Totaranui Abel Tasman: A Camper’s Paradise

Totaranui Abel Tasman is the only part of the national park accessible by road, and therefore the only place accessible to campers. The drive to the DOC campsite is windy and gravelly, one which I’m eternally grateful the ’88 Nissan Bluebird didn’t break down on. The higher you climb, the more spectacular the view. Abel Tasman is the smallest of New Zealand’s National parks but it is arguably the most beautiful. When you notice a sign that reads ‘lookout’ and there will be many, stop the car and get out. Because the views of this park are among the best I’ve seen in New Zealand.

Totaranui Camping Abel Tasman National Park: The Road to Abel Tasman National Park
The Road to Abel Tasman National Park

Totaranui Camping, Abel Tasman National Park

DOC campsites around New Zealand are usually around $6 per night, but the Totaranui camping  site is at $15 per night.The amenities on site are far superior to the rudimentary facilities you will find elsewhere, which is likely the reason for the inflated price. Not only are the amenities better, with a telephone, small shop, office and hot showers, the Totaranui camping location is a million miles away from a well groomed field in the middle of nowhere I grew to expect from DOC. Just a step and a jump from your tent will take you to Totaranui beach.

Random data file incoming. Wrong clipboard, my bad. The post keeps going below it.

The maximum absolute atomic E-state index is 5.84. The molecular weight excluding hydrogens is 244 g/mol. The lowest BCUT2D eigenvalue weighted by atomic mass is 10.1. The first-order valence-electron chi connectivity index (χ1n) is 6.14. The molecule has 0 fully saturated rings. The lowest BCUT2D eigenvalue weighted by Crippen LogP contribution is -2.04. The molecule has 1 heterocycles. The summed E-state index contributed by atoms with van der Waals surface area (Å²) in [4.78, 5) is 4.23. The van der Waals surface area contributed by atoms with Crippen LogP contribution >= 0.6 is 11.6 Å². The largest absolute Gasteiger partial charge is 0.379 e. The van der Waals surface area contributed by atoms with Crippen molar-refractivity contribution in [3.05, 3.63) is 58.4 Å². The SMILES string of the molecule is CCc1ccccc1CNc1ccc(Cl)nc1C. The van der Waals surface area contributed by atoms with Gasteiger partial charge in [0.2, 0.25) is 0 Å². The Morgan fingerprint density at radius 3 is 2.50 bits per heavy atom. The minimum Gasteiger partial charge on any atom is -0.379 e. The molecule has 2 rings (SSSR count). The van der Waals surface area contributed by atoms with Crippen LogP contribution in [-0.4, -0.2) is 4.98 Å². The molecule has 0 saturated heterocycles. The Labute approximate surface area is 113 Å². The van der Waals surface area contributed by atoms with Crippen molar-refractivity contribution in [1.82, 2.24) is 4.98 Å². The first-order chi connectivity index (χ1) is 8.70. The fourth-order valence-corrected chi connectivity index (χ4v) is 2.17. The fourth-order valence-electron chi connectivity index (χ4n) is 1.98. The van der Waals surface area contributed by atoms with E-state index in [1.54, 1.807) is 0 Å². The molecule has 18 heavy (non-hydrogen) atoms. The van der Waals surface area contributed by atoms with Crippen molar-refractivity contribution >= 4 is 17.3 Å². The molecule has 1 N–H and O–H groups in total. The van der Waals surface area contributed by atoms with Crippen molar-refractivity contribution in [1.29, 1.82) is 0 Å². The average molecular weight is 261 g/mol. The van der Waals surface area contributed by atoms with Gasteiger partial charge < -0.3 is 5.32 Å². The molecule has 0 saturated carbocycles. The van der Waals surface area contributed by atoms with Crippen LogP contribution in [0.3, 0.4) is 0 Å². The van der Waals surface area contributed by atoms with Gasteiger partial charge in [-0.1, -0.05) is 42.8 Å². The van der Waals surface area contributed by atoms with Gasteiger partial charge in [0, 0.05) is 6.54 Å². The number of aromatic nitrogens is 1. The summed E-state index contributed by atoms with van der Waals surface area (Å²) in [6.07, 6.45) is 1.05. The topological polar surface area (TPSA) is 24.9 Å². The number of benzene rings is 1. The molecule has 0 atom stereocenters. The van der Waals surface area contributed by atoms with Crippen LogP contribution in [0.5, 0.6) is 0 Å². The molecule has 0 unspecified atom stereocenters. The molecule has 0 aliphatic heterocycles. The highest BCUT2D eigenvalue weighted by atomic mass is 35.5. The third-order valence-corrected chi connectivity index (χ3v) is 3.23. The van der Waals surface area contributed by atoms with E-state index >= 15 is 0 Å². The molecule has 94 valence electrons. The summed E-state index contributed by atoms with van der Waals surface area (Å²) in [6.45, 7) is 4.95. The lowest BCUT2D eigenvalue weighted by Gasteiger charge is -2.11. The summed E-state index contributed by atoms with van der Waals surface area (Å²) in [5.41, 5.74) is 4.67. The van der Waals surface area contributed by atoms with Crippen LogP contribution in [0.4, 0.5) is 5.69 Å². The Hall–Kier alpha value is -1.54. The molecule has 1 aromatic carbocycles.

Totaranui Camping Abel Tasman National Park: Sign
Abel Tasman National Park Sign

We came in mid-december, evading the huge crowds who swarm here in late summer. It was hot enough to sunbathe at this time, but do remember to coat yourself in bug spray as well as sun lotion as pesky sand-flies do abound.

The view at Hawke’s lookout

Totaranui Camping Abel Tasman National Park: Hawkes Lookout
Hawkes Lookout

Other Things to Do in Totaranui, Abel Tasman National Park

Doing nothing in Totaranui was one my personal favourites, but if you are somewhat more adventurous/ less of a sloth than I am, I hear it’s a great place for kayaking. Day tours in Abel Tasman National Park are great, and will take you to the best spots like Split Apple Rock.

If you want to see travel the length and breath of the coastal track, you can do so on foot. It’s 51 km in total and most people walk the Abel Tasman Track over a few days, stopping intermittently along the way.

Totaranui Camping Abel Tasman National Park: Totaranui Beach
Totaranui Beach

The cruises give you an option to stop off at one of the beautiful beaches, have yourself a picnic and catch a return sea shuttle later in the day. Walk across Falls River Bridge (47m high) and take in the views at Cascade falls. If you’re itching for a swim, make your way to Cleopatra’s pool. If it’s wildlife you’re after, you can view the seals at Tonga Island Marine Reserve but if you want to get a little closer to the sealife, there are scuba diving options for all abilities.

Totaranui Camping Abel Tasman National Park: Looking down Totaranui Beach
Looking down Totaranui Beach

About keeva

Wandering freelance copywriter from Ireland. Trying to squeeze in as much travel into my twenties as I can. Right now, that involves a lot of camping in New Zealand, my home away from home.

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